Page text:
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Cruise Report: Setting Sail on the CCGS Amundsen

Posted by Kitty Kam on August 19, 2019 in News
Members of the Dalhousie University research team (left to right: Kitty Kam, Nina Golombek, Anna Olivia Melville, Lin Cheng, and Tor Kitching). Photo credit: Nina Golombek
Members of the Dalhousie University research team (left to right: Kitty Kam, Nina Golombek, Anna Olivia Melville, Lin Cheng, and Tor Kitching). Photo credit: Nina Golombek

Halifax, NS - St. Anthony, NFLD

June 4 - 23, 2019

From the 4th to the 23rd of June, 2019, CERC.OCEAN researchers Lin Cheng and Kitty Kam were onboard the CCGS Amundsen for a 19 day cruise across the Labrador Sea. This journey officially began the 109-day Arctic expedition of Amundsen Science and was dedicated to the annual expedition for Atlantic Zonal Off-Shelf Monitoring Program (AZOMP) run by scientists from the Bedford Institute of Oceanography (BIO). CERC.OCEAN PhD student Lorenza Raimondi previously participated in the same cruise in 2016.

Led by chief scientist, Dr. Igor Yashayaev, the science team was composed of 36 scientists and technicians from BIO, Dalhousie University, Amundsen Science, and other international institutions. Among them, five researchers from Dalhousie University were onboard. The CERC.OCEAN researchers investigated oxygen and carbon across the Scotian Shelf and Labrador Basin. Masters student Tor Kitching and undergraduate co-op student Anna Olivia Melville, from Dr. Julie LaRoche’s group, extracted DNA and protein samples from seawater to investigate the microbiome present in Labrador Sea. Additionally, PhD student Nina Golombek collected δ15N samples for Dr. Markus Kienast’s ongoing research project.

Science at Sea: Dissolved Oxygen

The CERC.OCEAN team was lucky to have the chemistry laboratory all to themselves. Our Winkler titration system and DIC-C13 system were brought onboard for dissolved oxygen and isotopic total carbon (DIC-C13) analysis, respectively. The BIO science team set up their Winkler titration system next to our lab. Replicates of oxygen samples were collected at each CTD station and analyzed on both Winkler systems. The goal of having two Winkler systems onboard was to compare the oxygen from the same sample bottles between groups. Calibration of oxygen sensors relies on Winkler oxygen measurements, and as such, the intercomparison may provide a representative baseline among the research groups. Previous comparison of the CERC.OCEAN Winkler system was also performed with GEOMAR on the MSM54 cruise (GEOMAR scientific cruise report; CERC.OCEAN cruise report). All oxygen samples were titrated onboard and our data was compared with BIO’s Winkler results, with the first glimpses of this comparison showing promising results.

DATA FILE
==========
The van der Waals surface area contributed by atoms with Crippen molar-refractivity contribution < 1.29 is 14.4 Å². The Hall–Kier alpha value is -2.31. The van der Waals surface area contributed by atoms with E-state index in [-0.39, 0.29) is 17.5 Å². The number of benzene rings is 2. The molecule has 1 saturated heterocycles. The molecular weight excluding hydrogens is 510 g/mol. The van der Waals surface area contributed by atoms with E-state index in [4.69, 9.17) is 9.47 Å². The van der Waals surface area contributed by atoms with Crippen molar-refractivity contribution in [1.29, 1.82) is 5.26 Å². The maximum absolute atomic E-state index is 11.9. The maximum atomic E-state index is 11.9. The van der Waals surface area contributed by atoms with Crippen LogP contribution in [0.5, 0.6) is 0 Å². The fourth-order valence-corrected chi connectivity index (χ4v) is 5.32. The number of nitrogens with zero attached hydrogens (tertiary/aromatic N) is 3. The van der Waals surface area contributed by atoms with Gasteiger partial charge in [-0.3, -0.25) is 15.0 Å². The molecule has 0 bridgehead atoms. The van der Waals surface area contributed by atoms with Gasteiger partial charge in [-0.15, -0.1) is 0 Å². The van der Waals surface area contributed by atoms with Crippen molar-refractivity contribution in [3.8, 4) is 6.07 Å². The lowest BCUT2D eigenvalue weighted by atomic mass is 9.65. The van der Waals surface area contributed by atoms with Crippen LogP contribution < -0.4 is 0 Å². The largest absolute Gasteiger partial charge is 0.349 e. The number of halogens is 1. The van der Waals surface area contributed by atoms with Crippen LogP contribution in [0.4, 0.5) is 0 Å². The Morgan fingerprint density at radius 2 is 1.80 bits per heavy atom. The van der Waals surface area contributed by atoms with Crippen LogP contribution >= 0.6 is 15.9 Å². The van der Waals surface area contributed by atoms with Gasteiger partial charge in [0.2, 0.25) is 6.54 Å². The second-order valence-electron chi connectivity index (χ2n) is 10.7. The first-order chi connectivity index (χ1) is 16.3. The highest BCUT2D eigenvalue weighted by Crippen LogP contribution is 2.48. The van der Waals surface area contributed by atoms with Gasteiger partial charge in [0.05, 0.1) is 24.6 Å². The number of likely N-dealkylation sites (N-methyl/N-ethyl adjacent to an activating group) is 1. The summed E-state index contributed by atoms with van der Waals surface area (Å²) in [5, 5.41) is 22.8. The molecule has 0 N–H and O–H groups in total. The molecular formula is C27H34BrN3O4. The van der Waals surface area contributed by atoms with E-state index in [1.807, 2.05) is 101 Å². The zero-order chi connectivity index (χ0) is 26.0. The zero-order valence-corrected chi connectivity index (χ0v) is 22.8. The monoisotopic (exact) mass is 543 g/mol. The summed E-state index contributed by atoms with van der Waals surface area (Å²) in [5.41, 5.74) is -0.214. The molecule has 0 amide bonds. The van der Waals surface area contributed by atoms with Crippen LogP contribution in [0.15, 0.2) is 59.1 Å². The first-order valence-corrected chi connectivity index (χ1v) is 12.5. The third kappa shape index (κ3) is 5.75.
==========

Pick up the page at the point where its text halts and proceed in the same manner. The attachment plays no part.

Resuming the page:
Sampling at sea:

Due to an unforeseen mechanical issue, we had a short break while waiting for our departure which unfortunately resulted in the sampling schedule along the Scotian Shelf being shortened as a result of the delay. The journey began with a CTD station on Halifax Line followed by another CTD cast on the Laurentian Channel (between Cape Breton and Southwest Newfoundland). The vessel then headed up to the AR7W line through the Gulf of St Laurence. Eight days of sampling on the AR7W line began near the coast of Labrador and ended on the coast of Greenland. When the vessel neared Nunarsuit, Greenland, the dense fog on the sea slowly dissipated and we were very fortunate to see a clear view of the Greenland coast. On the return trip, the vessel veered off from the AR7W line to head north for additional CTD casts and ARGO float deployments.

CTD casts were done throughout the day and night so the CERC.OCEAN team collaborated with BIO scientists to divide the sampling workload. During the day, Lin and Kitty collected oxygen samples for both the Dalhousie and BIO teams as well as DIC-C13 samples, while the BIO scientists collected these samples throughout the night shift. On top of oxygen and DIC-C13, the CERC.OCEAN team also sampled Total Alkalinity, another carbonate chemistry parameter, and δ18O from a seawater sampling pipe every 3 to 6 hours.

Life at Sea from Kitty:

It was truly an unforgettable experience. I was very excited but also nervous to get on my first research cruise. Luckily the scientists and the crew onboard made the trip a lot easier for me. Science meetings were held daily to discuss the sampling strategies and primary results of the analysis. While working in a tight-spaced Rosette room, scientists and CTD technicians always maintained a cheerful atmosphere. Although the Labrador Sea was quite rough off the Labrador coast, it was as calm as a mirror for 4 days when the vessel reached Greenland. It was a surreal experience even for the senior scientists. The food was superb! After a long day of work, scientists and crew members liked to gather together in the crew lounge playing cards, participating in table soccer, dart and Mario Kart tournaments, and watching the satellite stream of the NHL and NBA playoff series.

Big thanks to the crews of CCGS Amundsen for a smooth sail, and BIO scientists and Amundsen Science who helped us with oxygen and DIC sampling. I would also like to extend my great appreciation to Dr. Kumiko Atsuzu-Scott, Dr. Douglas Wallace and Dr. Dariia Atamanchuk for providing this incredible opportunity to me.

Experiencing life onboard the CCGS Amundsen in motion picture

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